Joseph Sulkowski: Transforming a Painting Into a Sculpture

dog painting
The three hounds in the “Apokalupsis” mural represent Love, Beauty and Joy.

The Three Graces

by Brooke Chilvers

As the wife of a professional hunter, editor for many years of African Hunting Gazette, and art columnist for Gray’s Sporting Journal, I’ve attended my fair share of safari conventions. 

Always looking for artwork that knocked my socks off, in 2006, in Reno of all places, I saw paintings whose ivories and chocolate shadows reminded me of Rembrandt, whose viscous glowing surfaces suggested Vermeer. 

Among the big-game McCanvases stood Joseph Sulkowski (b. 1951), whose five-kid family took advantage of the magnate-built cultural institutions of their native Pittsburgh, Pennsylvania. Joseph attributes his path to “poetic realism” to his early exposure to Renaissance and Impressionist masterworks, as well as to Da Vinci and Rubens. If Roy Lichtenstein’s pop art failed to resonate with him, the magic of Rembrandt’s brushstroke drew him in. 

At the Art Students League of New York, he studied with Frank Mason, who’d mastered the materials, recipes, and techniques developed by Rembrandt, van Dyck, and Rubens. Joseph learned how to grind his own pigments from powdered plants and minerals, mixing them with the finest hand-prepared linseed oils, amber varnishes, or Venice turpentine. The result is the rich texture and buttery shine, mostly absent in today’s ubiquitous acrylics.

Joseph’s steady stream of collectors and art exhibitions resulted in his book The Sporting Life — The Art of Joseph Sulkowski.  

Today, he is working on his magnum opus, a multi-media traveling exhibition named Apokalupsis, a word which in its purest sense means uncovering or unveiling; in this case, to reveal truths about human nature. 

In Apokalupsis, the artist combines his oil mural of foxhounds running through the countryside with interactive experiences with light, sound, and video. Although he’s done no sculpture since art school 50 years ago, he decided to turn his keyboard of colors into a three-dimensional piece of art.   

For this, Joseph collaborated with Diana Reuter-Twining, a prolific animalier artist with a Masters in Architecture, who also studied at the Corcoran School of Art, Loveland Academy of Art, and the Scottsdale Artists’ School. Her work has appeared in numerous exhibitions, including at the National Museum of Wildlife Art, the Society of Animal Artists, and the National Sculpture Society.

Artist and sculptor worked together in recreating the mural’s three hounds in 3-D.

In Joseph’s three-dimensional Three Graces, which are the focal point of his large-scale composition, the three hounds are metaphors for Love, Beauty and Joy. They are symbolically moving from a state of being in time and space, to one of transcendence and transfiguration.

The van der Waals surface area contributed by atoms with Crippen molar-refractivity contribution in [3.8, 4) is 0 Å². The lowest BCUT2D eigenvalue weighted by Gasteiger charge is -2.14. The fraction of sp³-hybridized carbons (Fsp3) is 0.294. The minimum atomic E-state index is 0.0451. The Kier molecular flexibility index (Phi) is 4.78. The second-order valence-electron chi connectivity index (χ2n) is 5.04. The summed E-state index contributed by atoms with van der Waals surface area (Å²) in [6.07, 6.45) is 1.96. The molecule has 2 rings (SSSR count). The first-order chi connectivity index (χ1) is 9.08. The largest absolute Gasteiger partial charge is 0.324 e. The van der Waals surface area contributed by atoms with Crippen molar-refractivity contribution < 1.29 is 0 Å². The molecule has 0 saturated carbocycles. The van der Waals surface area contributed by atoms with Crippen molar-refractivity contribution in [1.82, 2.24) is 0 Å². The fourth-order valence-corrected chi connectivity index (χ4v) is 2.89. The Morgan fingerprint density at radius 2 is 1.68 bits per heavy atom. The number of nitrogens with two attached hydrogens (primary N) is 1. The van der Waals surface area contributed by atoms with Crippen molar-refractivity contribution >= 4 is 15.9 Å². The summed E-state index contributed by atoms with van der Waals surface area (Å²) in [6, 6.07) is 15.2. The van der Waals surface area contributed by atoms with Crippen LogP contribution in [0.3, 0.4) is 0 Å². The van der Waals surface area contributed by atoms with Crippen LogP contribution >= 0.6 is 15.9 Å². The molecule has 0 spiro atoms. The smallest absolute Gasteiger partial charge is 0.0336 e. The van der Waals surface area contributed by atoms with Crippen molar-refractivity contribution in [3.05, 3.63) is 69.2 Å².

Diana and Joseph knew they didn’t want the sculpture to be merely a detailed rendering of dogs, but rather a work of art expressive of the essence each hound represents. Working from her farm in Virginia, Diana created three clay mockups, on a one-fifth scale, of the hounds for   Joseph’s review.   

Having each hound on its own sculpture stand allowed Diana to manipulate them individually in relationship to the composition.  Once she had prepared the armatures and formed the clay figures, Joseph and his wife, Elizabeth, traveled to her studio in March, 2021.

Joseph’s focus was to manually twist and bend the clay figures into the gestures as expressed in paint on canvas.  He quickly learned to manipulate his sharp knife, small tools, “and a microwave,” to move ahead over the next two days, using his hands almost as if they were paintbrushes as he worked his fingers into and over the clay. 

Letting the work “rest,” Joseph returned three months later, for the third and final session. “At this stage, we let the sculpture ‘speak’ to us as to how it wanted to finish itself. This is the part of the creative process where art is actually made,” says Joseph.  

They then loaded the trio of hound sculptures into Diana’s SUV and headed to Baltimore to meet at the office/workshop/thinktank of fabricator and technician Harry Abramson of Direct Dimensions, whose engineers and 3-D artists work with clients from the industrial, governmental and scientific world; they also make space and time to share their talents and knowledge helping artists fabricate their ideas in three dimensions as sculptural works of art. In many cases, these projects are on a grand scale.  

“Three Graces” is the collaborative effort of artist Joseph Sulkowski and sculptor Diana Reuter-Twining, realized by Harry Abramson of Direct Dimensions.

“What works in two dimensions doesn’t always in three,” says Joseph. 

Joseph began drawing his vision of intersecting circles to represent portals out of which the eternal enters the field of time, with the hounds walking through them. Each hound would have a different texture and finish to symbolize their transformation from the earthly reality of the physical to the transparent state of transcendence. 

The combined efforts of Joseph, Diana and Harry have resulted in Three Graces, an unforgettable piece of artwork that embodies a symbolic three-dimensional representation of Love, Beauty, and Joy moving through time and space towards transcendence.  

Brooke Chilvers wrote the text for Joseph Sulkowski’s first book, The Sporting Life, and is now writing the text for his second book, Apokalupsis, for the traveling exhibition.